Vegetarian Dishes From Across The Middle East – Review and Giveaway

Vegetarian Dishes From Across The Middle East, by Arto der Haroutunian, published by The Experiment and distributed by Thomas Allen and Sons.  The Middle East, the Cradle of the Western civilization, the birth place of western culture and rich spices for over 10,000 years.  Explore the delights from Mesopotamia and Asia Minor that the Arabs, Armenians, Iranians, Kurds, Jews and Turks have been enjoying for centuries in your own kitchen today.  The late Arto der Haroutunian first published Vegetarian Dishes From Across The Middle East in 1983 when vegetarian cooking, let alone Middle Eastern vegetarian cooking was relatively rare in North America.  Ahead of his time, der Haroutunian’s book with some 250 recipes laid dormant and out of print for 20 years. This new reissue is the first time the book has been available in North America. Congratulations to Laura who won this copy for her very own kitchen repertoire!

About the Book

The book boasts simple easy to make recipes.  Nomadic tribesmen were never interested in haute cuisine.  They cooked out of necessity.  Their fare was basic, simple, honest food, yet with complex flavours from the spices and herbs readily available in their surrounding regions.

“So rich is the cuisine of the Middle East, so varied the use of ingredients and versatile their application and, above all, so tried and tested the dishes – for thousands of years – that anyone who approaches these recipes will find satisfaction and contentment.  In addition, they will be in touch with the past when perhaps life was simpler, more leisurely and undeniably, if judged by the quality of the food offered, more healthy, wholesome and natural – and what was good for Methuselah should be good enough for you and me!”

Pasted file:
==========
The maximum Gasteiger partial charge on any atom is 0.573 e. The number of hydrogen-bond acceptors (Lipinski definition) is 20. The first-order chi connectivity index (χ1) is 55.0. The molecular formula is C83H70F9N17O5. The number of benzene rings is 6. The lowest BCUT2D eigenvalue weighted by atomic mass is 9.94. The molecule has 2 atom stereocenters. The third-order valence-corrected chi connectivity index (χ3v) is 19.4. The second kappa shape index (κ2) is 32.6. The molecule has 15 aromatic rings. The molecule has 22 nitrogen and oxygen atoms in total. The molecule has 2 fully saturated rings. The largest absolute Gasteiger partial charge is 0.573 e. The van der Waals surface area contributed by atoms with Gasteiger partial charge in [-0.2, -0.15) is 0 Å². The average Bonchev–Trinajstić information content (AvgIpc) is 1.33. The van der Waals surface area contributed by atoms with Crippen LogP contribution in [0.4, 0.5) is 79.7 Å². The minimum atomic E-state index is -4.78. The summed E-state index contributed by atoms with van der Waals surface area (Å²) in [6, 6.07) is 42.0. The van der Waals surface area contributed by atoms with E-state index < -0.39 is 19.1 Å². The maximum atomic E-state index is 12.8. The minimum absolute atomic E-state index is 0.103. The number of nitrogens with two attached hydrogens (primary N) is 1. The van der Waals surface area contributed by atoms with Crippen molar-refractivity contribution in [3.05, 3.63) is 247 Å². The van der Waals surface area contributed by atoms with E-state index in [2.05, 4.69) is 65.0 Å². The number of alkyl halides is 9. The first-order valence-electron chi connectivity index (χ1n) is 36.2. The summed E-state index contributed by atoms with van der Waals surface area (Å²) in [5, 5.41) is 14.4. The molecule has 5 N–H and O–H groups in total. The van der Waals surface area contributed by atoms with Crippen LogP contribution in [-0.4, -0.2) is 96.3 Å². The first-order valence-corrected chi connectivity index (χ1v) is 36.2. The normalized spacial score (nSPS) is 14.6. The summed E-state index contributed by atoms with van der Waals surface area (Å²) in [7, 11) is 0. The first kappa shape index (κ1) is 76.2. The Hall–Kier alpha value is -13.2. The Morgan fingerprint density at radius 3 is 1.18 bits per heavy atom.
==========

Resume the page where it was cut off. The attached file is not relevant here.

My Thoughts

It took me a bit to get into this recipe book.  I explored each and every recipe, trying to understand the foods and flavours of the Middle East.  I was under the impression that Middle Eastern fare was falafels and fatoosh or tabouleh.  What to my surprise, the various mixtures and combinations so foreign to me, that sound so nutritious and healthy.  Der Haroutunian took me back to the romantic feel of the Middle East, the tents, the open fires with spicy aromas wafting through the air.  The sand, the heat.  I discovered that the Greek pallet has connections with the Middle East.  The recipe for Spanakopita or Spinach Pie I explored was a delightful surprise.  In my attempt to make my own connection to these recipes and share them with my North American taste buds.  There are a lot of foods made with eggplant, yogurt, many pickled foods, and flatbreads. The recipe for Macaroni with Cheese “Banirov Arsha” was fabulous, baked and cut into squares.  Cabbage and Tomatoes “Kapuska” so delicious with a mixture of paprika, dill and lemon juice. The Turnips in Olive Oil “Yoghov Shogham” turned out to be a great Armenian recipe.

Book Highlight

I decided to make a whole meal from Vegetarian Dishes From Across The Middle East, by Arto der Haroutunian.  Most of the ingredients I had on hand and dinner was so fast and full of great tastes.  I decided to feature a dish with Spinach and garlic I had in my food box.


Spinach with olive oil and tomatoes

“This recipe is from Cyprus –  though I hasten to add that it is typical of the entire region, barring Iran and the Gulf States where olive oil is hardly ever seen.”

  • 1 lb fresh spinach
  • 3 tbsp olive oil
  • 2 cloves garlic
  • 3 large ripe tomatoes, blanched, peeled and coarsely chopped
  • 1 tsp salt
  • 1/2 tsp black pepper

Discard coarse stems and damaged leaves and rinse the spinach thoroughly to remove soil and sand.  Place the spinach in a large saucepan and cook just in the water that clings to the leaves until limp.  Drain in a colander and, when cool enough to handle, squeeze out the excess water and chop coarsely.

Heat the oil in a large pan, add the garlic and fry for 2 or 3 minutes.  Add the spinach and stir to coat with the oil.  Scatter the tomatoes over the spinach and sprinkle the salt and pepper over the top.  Cover the pan and cook for 5 to 10 minutes stirring occasionally.

Serve hot with a pilaf of your choice.


Saffron Rice

“Aromatic saffron rice is an Indian dish which is also popular in Southern Iran, especially among the fierce Baluchi and Afghan tribes.  Magnificent with appearance, glowing, golden and exquisitely delicate in flavor.  Often a meal on its own, accompanied by vegetables and yogurt.”

  • 4 tbsp butter
  • Seeds of 4 whole cardamom pods
  • 4 whole cloves
  • Three 1-inch pieces cinnamon sticks
  • 1 medium-sized onion, finely chopped
  • 1 1/2 cups long-grain rice, washed, soaked for 30 minutes in cold water and drained
  • 3 1/4 cups water, boiling
  • 1 tsp salt
  • 1/4 tsp crushed saffron threads, soaked in 2 tbsp boiling water for 20 minutes